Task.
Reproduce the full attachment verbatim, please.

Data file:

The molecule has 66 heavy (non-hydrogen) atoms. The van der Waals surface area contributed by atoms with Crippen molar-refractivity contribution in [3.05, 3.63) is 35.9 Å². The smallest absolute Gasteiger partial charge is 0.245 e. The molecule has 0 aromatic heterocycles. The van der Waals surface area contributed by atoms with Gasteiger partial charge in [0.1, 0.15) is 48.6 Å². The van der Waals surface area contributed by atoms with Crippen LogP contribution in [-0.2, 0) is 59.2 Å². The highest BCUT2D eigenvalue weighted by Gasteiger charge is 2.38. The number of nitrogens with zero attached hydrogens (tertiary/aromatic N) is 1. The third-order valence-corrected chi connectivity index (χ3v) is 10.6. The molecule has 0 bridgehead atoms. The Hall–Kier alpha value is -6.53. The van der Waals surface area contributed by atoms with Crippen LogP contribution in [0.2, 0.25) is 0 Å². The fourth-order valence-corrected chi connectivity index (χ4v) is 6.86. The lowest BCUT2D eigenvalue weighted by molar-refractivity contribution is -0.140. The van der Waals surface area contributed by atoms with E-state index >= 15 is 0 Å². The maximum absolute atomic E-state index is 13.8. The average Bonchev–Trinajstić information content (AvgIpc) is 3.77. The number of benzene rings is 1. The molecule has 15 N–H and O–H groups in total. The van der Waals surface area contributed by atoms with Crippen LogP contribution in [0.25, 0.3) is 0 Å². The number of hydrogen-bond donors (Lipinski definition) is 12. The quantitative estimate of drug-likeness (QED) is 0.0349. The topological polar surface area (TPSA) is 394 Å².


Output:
The molecule has 66 heavy (non-hydrogen) atoms. The van der Waals surface area contributed by atoms with Crippen molar-refractivity contribution in [3.05, 3.63) is 35.9 Å². The smallest absolute Gasteiger partial charge is 0.245 e. The molecule has 0 aromatic heterocycles. The van der Waals surface area contributed by atoms with Gasteiger partial charge in [0.1, 0.15) is 48.6 Å². The van der Waals surface area contributed by atoms with Crippen LogP contribution in [-0.2, 0) is 59.2 Å². The highest BCUT2D eigenvalue weighted by Gasteiger charge is 2.38. The number of nitrogens with zero attached hydrogens (tertiary/aromatic N) is 1. The third-order valence-corrected chi connectivity index (χ3v) is 10.6. The molecule has 0 bridgehead atoms. The Hall–Kier alpha value is -6.53. The van der Waals surface area contributed by atoms with Crippen LogP contribution in [0.2, 0.25) is 0 Å². The fourth-order valence-corrected chi connectivity index (χ4v) is 6.86. The lowest BCUT2D eigenvalue weighted by molar-refractivity contribution is -0.140. The van der Waals surface area contributed by atoms with E-state index >= 15 is 0 Å². The maximum absolute atomic E-state index is 13.8. The average Bonchev–Trinajstić information content (AvgIpc) is 3.77. The number of benzene rings is 1. The molecule has 15 N–H and O–H groups in total. The van der Waals surface area contributed by atoms with Crippen LogP contribution in [0.25, 0.3) is 0 Å². The number of hydrogen-bond donors (Lipinski definition) is 12. The quantitative estimate of drug-likeness (QED) is 0.0349. The topological polar surface area (TPSA) is 394 Å².